Let’s now focus more narrowly on your current situation, assuming your judgment about the big picture is that the smoke in the house isn’t sufficiently suffocating that you need to get out.

Recently I have been running a series on Epictetus’ role ethics, based on a very good book by Brian Johnson, which I highly recommend. Take a look, and consider what your role(s) are in the situation you find yourself in. You have the role of a partner, which carries certain responsibilities toward your companion, including the one of being tolerant of his defects and helpful to him (again, within limits, should the relationship become intolerable or abusive, then see “open door” above).

For instance, have you talked to him about his drinking, his anger, and the way he sometimes embarrasses you in front of your friends (more on the latter problem in a moment)? Has he sought counseling about the first two issues? As far as you are concerned, take a look at Seneca’s wonderful book, On Anger, about which I ran a three-part commentary on this blog. You could start with my overview, but I recommend actually reading the whole thing, it is both a philosophical analysis of anger and a very helpful how-to in anger management.

Another one of your roles is that of a friend to whoever you have decided to admit into your inner circle. That role may conflict with that of a partner, if your companion does not behave appropriately when you are both in the company of others. Epictetus’ does discuss the issue of conflicting roles, but does not provide specific guidance, except in the case of conflict between our specific roles (both chosen and “assigned” by life) and the more fundamental role we all have as human beings. In the case of that sort of conflict, the more fundamental role always wins, overriding all our other commitments. But your case is one of conflict between roles that are at about the same level, and are both chosen by you (as opposed to trust upon you by events, like your role as a daughter to your parents, for instance).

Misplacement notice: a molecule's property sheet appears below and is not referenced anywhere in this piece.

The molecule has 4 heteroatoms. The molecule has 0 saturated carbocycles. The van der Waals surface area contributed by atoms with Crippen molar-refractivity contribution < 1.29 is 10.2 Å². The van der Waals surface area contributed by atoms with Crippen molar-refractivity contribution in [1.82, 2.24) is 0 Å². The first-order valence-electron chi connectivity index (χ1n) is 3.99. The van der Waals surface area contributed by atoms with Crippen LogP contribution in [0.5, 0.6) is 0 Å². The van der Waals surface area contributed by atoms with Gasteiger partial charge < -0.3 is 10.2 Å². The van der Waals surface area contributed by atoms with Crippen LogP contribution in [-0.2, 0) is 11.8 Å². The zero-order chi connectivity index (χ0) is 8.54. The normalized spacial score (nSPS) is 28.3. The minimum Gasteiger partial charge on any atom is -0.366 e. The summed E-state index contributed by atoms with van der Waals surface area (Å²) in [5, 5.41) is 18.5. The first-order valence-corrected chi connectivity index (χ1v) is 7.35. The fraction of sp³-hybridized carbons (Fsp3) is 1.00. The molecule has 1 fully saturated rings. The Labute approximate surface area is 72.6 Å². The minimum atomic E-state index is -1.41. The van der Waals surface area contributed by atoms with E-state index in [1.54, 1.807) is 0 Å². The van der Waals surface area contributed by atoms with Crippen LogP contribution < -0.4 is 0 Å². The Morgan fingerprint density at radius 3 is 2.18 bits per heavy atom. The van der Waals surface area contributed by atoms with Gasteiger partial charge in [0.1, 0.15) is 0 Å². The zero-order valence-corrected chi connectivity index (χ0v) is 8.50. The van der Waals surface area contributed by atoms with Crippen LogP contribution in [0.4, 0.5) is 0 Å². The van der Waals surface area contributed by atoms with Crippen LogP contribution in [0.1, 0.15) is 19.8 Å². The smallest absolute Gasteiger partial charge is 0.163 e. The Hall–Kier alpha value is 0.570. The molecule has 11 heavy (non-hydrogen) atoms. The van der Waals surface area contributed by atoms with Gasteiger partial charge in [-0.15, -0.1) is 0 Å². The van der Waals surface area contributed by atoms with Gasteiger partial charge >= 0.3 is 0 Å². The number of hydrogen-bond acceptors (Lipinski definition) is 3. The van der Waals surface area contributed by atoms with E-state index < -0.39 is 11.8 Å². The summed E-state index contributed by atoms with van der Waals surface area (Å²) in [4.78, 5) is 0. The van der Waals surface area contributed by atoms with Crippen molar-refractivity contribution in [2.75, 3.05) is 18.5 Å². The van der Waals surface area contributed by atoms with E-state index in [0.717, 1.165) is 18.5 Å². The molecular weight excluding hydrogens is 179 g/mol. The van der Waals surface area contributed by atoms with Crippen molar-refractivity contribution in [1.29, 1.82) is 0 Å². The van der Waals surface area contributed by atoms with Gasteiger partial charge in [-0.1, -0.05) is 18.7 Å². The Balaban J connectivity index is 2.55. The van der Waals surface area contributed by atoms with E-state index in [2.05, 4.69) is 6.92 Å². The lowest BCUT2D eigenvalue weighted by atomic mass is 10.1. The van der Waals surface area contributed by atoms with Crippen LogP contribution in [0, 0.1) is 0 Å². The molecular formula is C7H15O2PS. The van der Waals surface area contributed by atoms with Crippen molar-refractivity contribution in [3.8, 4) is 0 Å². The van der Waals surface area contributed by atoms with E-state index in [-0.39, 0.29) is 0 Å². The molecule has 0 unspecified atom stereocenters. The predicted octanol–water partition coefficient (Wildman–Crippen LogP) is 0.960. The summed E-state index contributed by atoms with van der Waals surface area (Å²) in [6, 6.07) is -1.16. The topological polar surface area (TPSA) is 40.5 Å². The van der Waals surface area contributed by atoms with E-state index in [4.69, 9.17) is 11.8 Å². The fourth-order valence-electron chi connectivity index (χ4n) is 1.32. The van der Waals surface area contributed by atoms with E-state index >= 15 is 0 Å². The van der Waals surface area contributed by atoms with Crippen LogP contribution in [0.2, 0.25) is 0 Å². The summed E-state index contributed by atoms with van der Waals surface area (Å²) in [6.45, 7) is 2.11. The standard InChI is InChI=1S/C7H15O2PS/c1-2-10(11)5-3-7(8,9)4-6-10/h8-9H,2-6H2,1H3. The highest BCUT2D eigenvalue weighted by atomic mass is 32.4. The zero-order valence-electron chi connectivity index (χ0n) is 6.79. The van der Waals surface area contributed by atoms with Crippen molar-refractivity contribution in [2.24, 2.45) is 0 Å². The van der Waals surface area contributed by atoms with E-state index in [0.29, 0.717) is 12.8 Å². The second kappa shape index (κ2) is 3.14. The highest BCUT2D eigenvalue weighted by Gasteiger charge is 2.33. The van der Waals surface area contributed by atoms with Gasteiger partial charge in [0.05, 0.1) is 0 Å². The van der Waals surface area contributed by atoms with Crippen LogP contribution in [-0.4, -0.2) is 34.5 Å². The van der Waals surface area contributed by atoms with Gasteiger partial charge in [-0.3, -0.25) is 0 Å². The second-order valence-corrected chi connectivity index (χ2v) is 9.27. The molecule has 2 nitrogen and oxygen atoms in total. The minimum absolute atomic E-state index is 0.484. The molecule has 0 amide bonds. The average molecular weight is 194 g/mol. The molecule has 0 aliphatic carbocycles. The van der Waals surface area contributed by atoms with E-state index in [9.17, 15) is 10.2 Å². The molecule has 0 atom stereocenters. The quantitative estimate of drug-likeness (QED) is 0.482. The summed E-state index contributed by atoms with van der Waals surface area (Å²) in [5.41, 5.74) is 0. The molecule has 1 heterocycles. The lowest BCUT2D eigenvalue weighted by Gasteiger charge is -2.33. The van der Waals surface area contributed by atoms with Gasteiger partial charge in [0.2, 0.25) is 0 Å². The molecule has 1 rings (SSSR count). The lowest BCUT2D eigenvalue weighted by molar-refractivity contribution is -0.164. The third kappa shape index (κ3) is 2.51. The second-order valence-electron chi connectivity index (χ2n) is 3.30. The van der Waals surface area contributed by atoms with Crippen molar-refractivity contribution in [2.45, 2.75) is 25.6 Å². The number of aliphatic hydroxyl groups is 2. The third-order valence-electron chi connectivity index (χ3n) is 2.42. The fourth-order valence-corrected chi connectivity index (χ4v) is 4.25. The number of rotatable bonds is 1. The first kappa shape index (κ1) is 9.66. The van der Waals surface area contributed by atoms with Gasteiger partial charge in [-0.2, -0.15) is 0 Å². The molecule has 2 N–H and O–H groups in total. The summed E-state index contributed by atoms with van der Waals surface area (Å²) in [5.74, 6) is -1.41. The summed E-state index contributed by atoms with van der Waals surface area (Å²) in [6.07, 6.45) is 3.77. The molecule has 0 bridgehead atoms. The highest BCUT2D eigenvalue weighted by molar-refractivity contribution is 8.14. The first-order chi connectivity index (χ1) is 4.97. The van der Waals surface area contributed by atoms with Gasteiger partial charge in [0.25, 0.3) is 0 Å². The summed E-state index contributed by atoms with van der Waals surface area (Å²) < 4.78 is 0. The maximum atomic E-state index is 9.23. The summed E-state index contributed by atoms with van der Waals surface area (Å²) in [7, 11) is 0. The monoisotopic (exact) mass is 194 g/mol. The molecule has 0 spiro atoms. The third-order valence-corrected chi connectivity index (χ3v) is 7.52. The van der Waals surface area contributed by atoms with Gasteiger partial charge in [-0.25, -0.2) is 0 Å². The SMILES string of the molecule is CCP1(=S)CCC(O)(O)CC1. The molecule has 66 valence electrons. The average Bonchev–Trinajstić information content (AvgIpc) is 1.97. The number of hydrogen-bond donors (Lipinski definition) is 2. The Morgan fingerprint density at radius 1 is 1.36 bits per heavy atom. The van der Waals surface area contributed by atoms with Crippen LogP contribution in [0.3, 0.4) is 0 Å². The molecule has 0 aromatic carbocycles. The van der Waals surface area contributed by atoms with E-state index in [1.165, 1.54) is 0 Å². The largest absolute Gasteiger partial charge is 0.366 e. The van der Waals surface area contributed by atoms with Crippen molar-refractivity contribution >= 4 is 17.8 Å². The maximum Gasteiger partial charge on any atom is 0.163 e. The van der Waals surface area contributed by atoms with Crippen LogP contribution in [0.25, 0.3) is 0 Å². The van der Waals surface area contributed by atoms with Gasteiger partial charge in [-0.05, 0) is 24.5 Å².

This may sound like a limitation of virtue ethics, and perhaps it is. But the fact is, life is too complicated and varied for there to be easy, universal solutions, to our problems. The Stoics would say that how to handle the conflict between being a good partner and a good friend provides you with an excellent opportunity to practice one of the four cardinal virtues, that of practical wisdom. And perhaps that of temperance as well, as you will need to exercise some self control.